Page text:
French Muslim workers who don't have much time for cooking choose to have their iftar delivered to their doors

Paris: For French Muslims, keeping up with work and fasting during the holy month of Ramadan is not always simple.

Reem, a Frenchwoman of Egyptian descent who works as a shop assistant in Paris, said to Arab News that since she started working, "fasting has become a test of endurance."

She has little time to prepare a proper iftar meal, with a variety of dishes, by the time she gets home from work because France is a secular nation and there are few special provisions for fasting employees.

Also Read: The UN describes leaving Afghanistan as "heartbreaking"

Reem, like many other French Muslims who work full-time, has thus come to rely on food delivery services for iftar.

High school teacher Madjid, a Frenchman of Moroccan descent, claimed that "ordering iftar online allows him to experience different cuisines, such as Lebanese, Moroccan, Indonesian, Middle Eastern, and Indian, among others."

Also Read: Russia, Venezuela review bilateral agreements, offers support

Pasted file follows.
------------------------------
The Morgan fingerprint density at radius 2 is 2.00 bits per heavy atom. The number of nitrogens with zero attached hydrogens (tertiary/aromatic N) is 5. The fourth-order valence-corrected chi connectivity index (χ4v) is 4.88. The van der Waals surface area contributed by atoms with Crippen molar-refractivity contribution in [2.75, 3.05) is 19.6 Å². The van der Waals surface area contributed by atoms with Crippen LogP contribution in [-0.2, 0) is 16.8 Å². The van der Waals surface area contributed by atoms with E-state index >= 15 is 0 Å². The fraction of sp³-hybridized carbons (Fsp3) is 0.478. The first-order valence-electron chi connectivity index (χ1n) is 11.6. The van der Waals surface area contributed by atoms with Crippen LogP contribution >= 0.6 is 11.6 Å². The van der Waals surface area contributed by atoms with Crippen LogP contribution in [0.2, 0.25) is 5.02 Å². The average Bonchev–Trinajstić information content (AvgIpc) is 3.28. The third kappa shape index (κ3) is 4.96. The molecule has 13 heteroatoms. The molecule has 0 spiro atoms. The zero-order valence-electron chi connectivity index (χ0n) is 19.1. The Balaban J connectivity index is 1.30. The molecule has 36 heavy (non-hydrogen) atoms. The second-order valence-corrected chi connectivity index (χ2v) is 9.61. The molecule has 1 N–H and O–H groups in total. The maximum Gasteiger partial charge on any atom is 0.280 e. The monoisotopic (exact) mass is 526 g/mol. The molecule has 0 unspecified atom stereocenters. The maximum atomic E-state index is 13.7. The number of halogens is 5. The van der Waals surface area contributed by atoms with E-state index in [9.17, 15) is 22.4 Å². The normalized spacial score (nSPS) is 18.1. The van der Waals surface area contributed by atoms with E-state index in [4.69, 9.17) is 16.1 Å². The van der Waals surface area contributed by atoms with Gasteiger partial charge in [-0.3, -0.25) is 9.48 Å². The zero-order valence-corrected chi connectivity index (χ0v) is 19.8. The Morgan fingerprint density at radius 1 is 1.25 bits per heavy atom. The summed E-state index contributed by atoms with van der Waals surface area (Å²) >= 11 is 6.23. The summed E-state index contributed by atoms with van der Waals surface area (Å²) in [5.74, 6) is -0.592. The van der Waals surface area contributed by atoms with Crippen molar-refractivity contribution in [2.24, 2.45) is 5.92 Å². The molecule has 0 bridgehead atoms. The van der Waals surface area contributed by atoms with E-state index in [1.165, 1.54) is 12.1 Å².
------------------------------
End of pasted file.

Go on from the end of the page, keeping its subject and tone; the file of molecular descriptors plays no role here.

During the early stages of the COVID-19 pandemic, all kinds of home deliveries increased as countries around the world implemented lockdowns to stop the disease's spread.

However, despite the fact that most people's lives have largely returned to normal, many people in France have continued to order food and groceries online because they believe it to be a simpler, more practical option.

On websites and apps like, many restaurants this year added specially curated iftar options to their delivery menus. Customers can choose from a variety of iftar options, such as Algerian food from Mama Nissa, Indian food from Jaipur Cafe, Lebanese-Moroccan food from Rouna, and Indonesian food from Djakarta Bali, among many others.

Special iftar menus are also available for dine-in and takeaway customers at Mansouria, which many consider to be one of the best Moroccan restaurants in Paris, and Qasti, which is run by renowned Lebanese chef Alan Geaam.

Also Read: 'Extensive effort' being made by the US and its allies to counter China's influence operations

Of course, there is a price to pay for the convenience of ordering iftar every day online: Approximately $17 ($19) to $45 per person, or even more. Therefore, it is a privilege that many people with low incomes or those with large families do not typically enjoy.


- Sponsored Advert -

Most Popular

- Sponsored Advert -
Join NewsTrack Whatsapp group